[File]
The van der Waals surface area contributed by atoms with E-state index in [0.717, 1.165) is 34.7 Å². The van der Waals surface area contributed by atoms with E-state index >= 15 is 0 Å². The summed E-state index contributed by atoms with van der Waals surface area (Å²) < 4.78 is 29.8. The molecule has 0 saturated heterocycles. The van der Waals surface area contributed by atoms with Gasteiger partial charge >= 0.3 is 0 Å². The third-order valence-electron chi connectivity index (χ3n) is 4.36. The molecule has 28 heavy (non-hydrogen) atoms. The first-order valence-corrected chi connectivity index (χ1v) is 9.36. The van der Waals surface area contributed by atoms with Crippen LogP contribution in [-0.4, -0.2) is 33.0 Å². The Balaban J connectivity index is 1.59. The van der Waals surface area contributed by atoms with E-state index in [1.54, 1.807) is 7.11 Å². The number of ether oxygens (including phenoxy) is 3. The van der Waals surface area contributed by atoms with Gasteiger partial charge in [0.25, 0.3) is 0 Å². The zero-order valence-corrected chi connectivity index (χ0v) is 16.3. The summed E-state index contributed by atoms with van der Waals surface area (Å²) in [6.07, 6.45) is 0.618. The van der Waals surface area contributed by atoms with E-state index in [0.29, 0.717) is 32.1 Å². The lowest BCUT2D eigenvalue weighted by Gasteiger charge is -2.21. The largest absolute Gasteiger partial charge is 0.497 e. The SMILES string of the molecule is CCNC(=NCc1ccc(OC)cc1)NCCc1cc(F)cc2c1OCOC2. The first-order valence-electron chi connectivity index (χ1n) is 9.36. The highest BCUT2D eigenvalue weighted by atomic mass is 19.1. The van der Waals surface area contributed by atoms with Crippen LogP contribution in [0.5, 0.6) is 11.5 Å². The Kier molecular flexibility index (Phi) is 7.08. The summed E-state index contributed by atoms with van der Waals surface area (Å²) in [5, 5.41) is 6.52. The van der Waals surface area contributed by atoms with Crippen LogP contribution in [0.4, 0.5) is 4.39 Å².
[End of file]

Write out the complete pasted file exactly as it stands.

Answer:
The van der Waals surface area contributed by atoms with E-state index in [0.717, 1.165) is 34.7 Å². The van der Waals surface area contributed by atoms with E-state index >= 15 is 0 Å². The summed E-state index contributed by atoms with van der Waals surface area (Å²) < 4.78 is 29.8. The molecule has 0 saturated heterocycles. The van der Waals surface area contributed by atoms with Gasteiger partial charge >= 0.3 is 0 Å². The third-order valence-electron chi connectivity index (χ3n) is 4.36. The molecule has 28 heavy (non-hydrogen) atoms. The first-order valence-corrected chi connectivity index (χ1v) is 9.36. The van der Waals surface area contributed by atoms with Crippen LogP contribution in [-0.4, -0.2) is 33.0 Å². The Balaban J connectivity index is 1.59. The van der Waals surface area contributed by atoms with E-state index in [1.54, 1.807) is 7.11 Å². The number of ether oxygens (including phenoxy) is 3. The van der Waals surface area contributed by atoms with Gasteiger partial charge in [0.25, 0.3) is 0 Å². The zero-order valence-corrected chi connectivity index (χ0v) is 16.3. The summed E-state index contributed by atoms with van der Waals surface area (Å²) in [6.07, 6.45) is 0.618. The van der Waals surface area contributed by atoms with E-state index in [0.29, 0.717) is 32.1 Å². The lowest BCUT2D eigenvalue weighted by Gasteiger charge is -2.21. The largest absolute Gasteiger partial charge is 0.497 e. The SMILES string of the molecule is CCNC(=NCc1ccc(OC)cc1)NCCc1cc(F)cc2c1OCOC2. The first-order valence-electron chi connectivity index (χ1n) is 9.36. The highest BCUT2D eigenvalue weighted by atomic mass is 19.1. The van der Waals surface area contributed by atoms with Crippen LogP contribution in [0.5, 0.6) is 11.5 Å². The Kier molecular flexibility index (Phi) is 7.08. The summed E-state index contributed by atoms with van der Waals surface area (Å²) in [5, 5.41) is 6.52. The van der Waals surface area contributed by atoms with Crippen LogP contribution in [0.4, 0.5) is 4.39 Å².